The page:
regular expression discussion

As classically formulated, a regular expression represents a boolean

valued function which takes a sequence of characters as an argument.

Which means that, considered as a black box, they're not all that

efficient or useful. So, either you get into the mechanics of regular

expression handling, or you build a meta-function [which takes a set

of regular expression/function pairs, and uses the regular expressions

to control what the arguments are for the functions].

Here, I'm going to get into the mechanics of regular expression

handling.

Let's take a regular expression for a floating point number. For

example: [-+]?[0-9]+([.][0-9]*)?([eE][-+]?[0-9]([0-9][0-9]?)?)?

Notation: [] denotes a set of characters, characters are listed

explicitly, or a range is indicated using a hypen

surrounded by the ends of the range.

? denotes 0 or 1 occurances of the previous mini-regexp

* denotes 0 or more occurances of the previous mini-regexp

+ denotes 1 or more occurances of the previous mini-regexp

() groups a sequence so that it may be treated as a mini-regexp

Getting rid of all the optional stuff, the above regular expression

would be: [0-9], which is equivalent to [0123456789]. Examination

reveals that there are four significant character sets in the above

expression:

sign [-+]

digit [0123456789]

decimal [.]

exponent [eE]

For completeness, we may also wish to consider the character set

'other' which is every character not in one of the above sets. Note

that in the general case, we come up with a disjoint partitioning of

the underlying character set. We might also wish to consider the 'end

of the sequence' as a member of a character set. I'm going to ignore

these issues, here.

Next, we break the regexp down in terms of states:

0 {0} empty

1 {1} looking for the sign

2 {2} looking for the required digit

3 {3} looking for the optional digits

4.1 {4} looking for the optional fraction

4.2 {5} looking for the optional exponent

4.1.1 {6} looking for the decimal of the optional fraction

4.1.2 {7} looking for the optional trailing digits of the optional

fraction

4.2.1 {8} looking for the 'E' of the optional exponent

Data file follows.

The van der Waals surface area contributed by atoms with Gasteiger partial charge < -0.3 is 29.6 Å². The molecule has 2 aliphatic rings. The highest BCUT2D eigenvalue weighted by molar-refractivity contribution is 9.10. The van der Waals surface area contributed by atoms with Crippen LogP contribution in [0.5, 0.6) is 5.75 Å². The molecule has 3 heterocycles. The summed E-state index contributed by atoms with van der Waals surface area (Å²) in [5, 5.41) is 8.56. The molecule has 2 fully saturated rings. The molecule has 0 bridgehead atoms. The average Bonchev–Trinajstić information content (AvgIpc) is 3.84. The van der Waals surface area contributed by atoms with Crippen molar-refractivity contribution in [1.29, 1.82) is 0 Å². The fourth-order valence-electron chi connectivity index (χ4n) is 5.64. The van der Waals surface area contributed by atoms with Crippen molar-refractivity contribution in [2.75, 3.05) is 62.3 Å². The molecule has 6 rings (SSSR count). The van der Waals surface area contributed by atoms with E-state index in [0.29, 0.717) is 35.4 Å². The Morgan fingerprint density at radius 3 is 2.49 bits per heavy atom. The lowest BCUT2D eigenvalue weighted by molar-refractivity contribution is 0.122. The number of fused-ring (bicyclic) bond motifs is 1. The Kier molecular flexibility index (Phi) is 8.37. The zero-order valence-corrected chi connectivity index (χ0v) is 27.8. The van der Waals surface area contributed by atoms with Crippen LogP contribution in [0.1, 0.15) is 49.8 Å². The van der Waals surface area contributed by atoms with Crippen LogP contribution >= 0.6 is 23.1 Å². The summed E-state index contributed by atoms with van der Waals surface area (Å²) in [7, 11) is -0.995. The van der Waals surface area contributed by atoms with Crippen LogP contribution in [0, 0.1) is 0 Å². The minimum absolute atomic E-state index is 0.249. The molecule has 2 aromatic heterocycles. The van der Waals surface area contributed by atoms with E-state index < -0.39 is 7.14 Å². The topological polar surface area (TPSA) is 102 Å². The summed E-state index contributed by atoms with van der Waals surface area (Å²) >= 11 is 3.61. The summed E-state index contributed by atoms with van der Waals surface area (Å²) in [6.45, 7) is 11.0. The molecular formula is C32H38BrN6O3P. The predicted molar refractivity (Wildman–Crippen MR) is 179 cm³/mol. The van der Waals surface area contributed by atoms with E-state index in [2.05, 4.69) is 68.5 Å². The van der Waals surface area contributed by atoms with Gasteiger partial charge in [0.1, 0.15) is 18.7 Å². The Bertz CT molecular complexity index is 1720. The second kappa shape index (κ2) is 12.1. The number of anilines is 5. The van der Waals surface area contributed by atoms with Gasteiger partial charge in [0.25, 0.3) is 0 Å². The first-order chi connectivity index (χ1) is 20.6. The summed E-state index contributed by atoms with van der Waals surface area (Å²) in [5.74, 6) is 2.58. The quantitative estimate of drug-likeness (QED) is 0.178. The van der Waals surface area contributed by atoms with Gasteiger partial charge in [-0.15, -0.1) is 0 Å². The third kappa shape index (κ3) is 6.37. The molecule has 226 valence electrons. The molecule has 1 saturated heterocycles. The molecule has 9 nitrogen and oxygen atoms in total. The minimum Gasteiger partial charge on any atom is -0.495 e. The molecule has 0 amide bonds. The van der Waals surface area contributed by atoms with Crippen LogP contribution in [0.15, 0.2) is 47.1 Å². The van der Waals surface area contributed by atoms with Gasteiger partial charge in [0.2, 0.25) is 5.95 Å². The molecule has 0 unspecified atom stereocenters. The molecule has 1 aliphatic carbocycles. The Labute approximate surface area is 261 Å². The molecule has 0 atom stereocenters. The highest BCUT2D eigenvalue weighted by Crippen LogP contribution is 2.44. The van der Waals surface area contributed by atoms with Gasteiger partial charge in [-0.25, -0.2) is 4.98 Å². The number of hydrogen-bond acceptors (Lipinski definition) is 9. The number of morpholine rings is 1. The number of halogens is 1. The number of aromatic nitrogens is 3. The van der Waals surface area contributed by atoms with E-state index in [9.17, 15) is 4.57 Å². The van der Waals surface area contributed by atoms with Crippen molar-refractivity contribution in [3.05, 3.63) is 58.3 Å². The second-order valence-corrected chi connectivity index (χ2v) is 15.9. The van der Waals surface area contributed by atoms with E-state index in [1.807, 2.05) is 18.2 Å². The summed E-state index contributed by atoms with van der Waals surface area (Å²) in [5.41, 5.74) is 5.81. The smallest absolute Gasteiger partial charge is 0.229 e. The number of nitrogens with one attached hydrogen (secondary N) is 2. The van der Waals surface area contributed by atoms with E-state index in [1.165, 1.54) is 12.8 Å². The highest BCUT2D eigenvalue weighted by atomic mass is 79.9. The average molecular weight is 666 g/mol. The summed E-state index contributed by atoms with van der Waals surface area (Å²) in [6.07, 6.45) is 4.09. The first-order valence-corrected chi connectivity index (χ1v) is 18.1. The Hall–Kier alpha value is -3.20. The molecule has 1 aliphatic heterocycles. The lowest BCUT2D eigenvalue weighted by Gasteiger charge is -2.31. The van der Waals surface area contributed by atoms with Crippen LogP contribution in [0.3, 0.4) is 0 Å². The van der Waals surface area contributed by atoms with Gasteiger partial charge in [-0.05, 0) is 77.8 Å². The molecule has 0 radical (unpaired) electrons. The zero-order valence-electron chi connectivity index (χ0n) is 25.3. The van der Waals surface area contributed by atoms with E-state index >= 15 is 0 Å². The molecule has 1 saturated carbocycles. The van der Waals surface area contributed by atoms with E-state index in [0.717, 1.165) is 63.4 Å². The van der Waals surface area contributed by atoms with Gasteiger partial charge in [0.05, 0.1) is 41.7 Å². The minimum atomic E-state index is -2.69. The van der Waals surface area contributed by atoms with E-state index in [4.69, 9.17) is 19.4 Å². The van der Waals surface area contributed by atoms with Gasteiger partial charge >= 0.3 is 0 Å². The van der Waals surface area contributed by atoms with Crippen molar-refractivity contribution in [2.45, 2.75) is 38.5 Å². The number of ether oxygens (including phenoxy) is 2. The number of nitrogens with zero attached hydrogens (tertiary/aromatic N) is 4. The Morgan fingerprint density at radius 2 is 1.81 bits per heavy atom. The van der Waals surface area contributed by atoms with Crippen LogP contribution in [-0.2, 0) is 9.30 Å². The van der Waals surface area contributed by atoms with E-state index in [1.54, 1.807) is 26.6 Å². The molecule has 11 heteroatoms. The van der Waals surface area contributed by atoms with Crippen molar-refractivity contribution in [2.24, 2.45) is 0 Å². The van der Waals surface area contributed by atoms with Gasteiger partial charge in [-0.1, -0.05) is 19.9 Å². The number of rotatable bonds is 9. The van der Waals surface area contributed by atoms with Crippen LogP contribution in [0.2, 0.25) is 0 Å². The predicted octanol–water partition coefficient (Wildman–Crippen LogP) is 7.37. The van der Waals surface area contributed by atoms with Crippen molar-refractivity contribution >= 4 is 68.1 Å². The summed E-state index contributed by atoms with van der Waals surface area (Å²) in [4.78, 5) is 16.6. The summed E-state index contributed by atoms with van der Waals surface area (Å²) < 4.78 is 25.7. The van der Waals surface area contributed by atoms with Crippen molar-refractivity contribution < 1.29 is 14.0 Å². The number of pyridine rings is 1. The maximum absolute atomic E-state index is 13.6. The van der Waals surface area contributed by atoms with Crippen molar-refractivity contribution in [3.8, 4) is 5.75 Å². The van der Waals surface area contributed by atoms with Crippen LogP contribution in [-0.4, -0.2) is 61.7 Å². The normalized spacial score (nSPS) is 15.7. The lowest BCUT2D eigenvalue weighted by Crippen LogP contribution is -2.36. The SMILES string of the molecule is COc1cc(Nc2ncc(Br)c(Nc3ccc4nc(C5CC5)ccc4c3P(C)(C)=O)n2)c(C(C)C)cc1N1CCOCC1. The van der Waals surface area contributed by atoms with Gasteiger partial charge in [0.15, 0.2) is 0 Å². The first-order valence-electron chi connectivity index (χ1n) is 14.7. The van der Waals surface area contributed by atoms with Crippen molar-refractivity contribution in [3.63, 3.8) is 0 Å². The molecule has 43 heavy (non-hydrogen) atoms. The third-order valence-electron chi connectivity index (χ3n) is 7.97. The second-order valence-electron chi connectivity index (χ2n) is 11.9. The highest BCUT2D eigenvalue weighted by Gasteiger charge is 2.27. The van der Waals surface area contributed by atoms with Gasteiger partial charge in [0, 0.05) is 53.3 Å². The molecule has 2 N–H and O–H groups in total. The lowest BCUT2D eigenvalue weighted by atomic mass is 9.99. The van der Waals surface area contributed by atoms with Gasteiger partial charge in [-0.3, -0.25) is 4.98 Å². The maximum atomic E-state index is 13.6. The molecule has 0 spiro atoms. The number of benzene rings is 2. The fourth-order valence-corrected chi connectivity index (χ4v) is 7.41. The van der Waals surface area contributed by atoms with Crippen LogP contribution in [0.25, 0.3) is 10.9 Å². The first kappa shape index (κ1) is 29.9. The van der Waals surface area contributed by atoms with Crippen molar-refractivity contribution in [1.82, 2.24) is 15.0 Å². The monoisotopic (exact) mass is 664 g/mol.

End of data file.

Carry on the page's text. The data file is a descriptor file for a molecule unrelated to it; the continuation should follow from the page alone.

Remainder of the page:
4.2.2 {9} looking for the optional sign of the optional exponent

4.2.3 {10} looking for the first digit of the optional exponent

4.2.4 {11} looking for the optional second and third digit of the

optional exponent

4.2.4.1 {12} looking for the second digit of the optional exponent

digits

4.2.4.2 {13} looking for the third digit of the optional exponent

digits

{14} not looking for anything

{15} done

Here's the regexp again, annotated with state numbers (left side of

numbers align with left edge of relevant mini-regexp).

[-+]?[0-9]+([.][0-9]*)?([eE][-+]?[0-9]([0-9][0-9]?)?)?

0 2 4 7 5 9 10 11 14

1 3 6 8 12 13

If you've been following this (and I don't really blame anyone who

hasn't), you'll have noticed that state 4 is really just an alias for

step 6, because no characters are ever processed, to make the transition

from state 4 to 6.

Aliases are:

4=6

5=8

11=12

Of course, to build a state machine, you need to list state

transitions. There's two kind of transitions that can occur in this

sort of state machine. One is an automatic transition -- these occur

"between the times" when a character is processed. The other is a

character transition -- these occur when a character is received.

Allowable transitions are:

0 -> 1

0 -> 2

1 => 2 [+-]

2 => 3 [0-9]

3 => 3 [0-9]

3 -> 4 -> 6

3 -> 5 -> 8

6 => 7 [.]

6 -> 5 -> 8

7 => 7 [0-9]

7 -> 5 -> 8

8 => 9 [eE]

9 -> 10

9 => 10 [-+]

10 => 11 [0-9]

11 -> 12

12 => 13 [0-9]

13 => 14 [0-9]

Completion transitions are:

3 -> 15

7 -> 15

11 -> 15

13 -> 15

14 -> 15

I might represent state as a fif{*filter*} element boolean vector [ignoring

state 0, since this is not a mini-regexp]. The initial state would be

1 1 0 0 0 0 0 0 0 0 0 0 0 0 0

Or, maybe I want to get rid of the redundancy introduced by my aliased

states -- in which case that would become a 12 element boolean vector.

Receiving a character would be handled by choosing a boolean matrix

(15 by 15) and 'and.or'ing the boolean matrix with my previous state.

Specifying these matrices from a base of a matrix with all 0s, the

transitions which would be set to one are:

[+-]

1 2

9 10

[0-9]

2 3; (2 4; 2 6; 2 5; 2 8; 2 15)

3 3; (3 5; 3 6; 3 5 3 8; 3 15)

7 7; (7 5; 7 8; 7 15)

10 11; (10 15; 11 12)

12 13; (12 15)

13 14; (13 15)

[.]

6 7; (6 5; 6 8; 7 15)

[eE]

8 9; (8 10)

If, after processing a sequence of characters, there is a 1 in the

position for state 15, then the sequence of characters is an instance

of the described regular expression. [Exercise for reader: write the

code to implement this boolean valued function. Try it out on a few

representations of floating point numbers.]

Raul D. Miller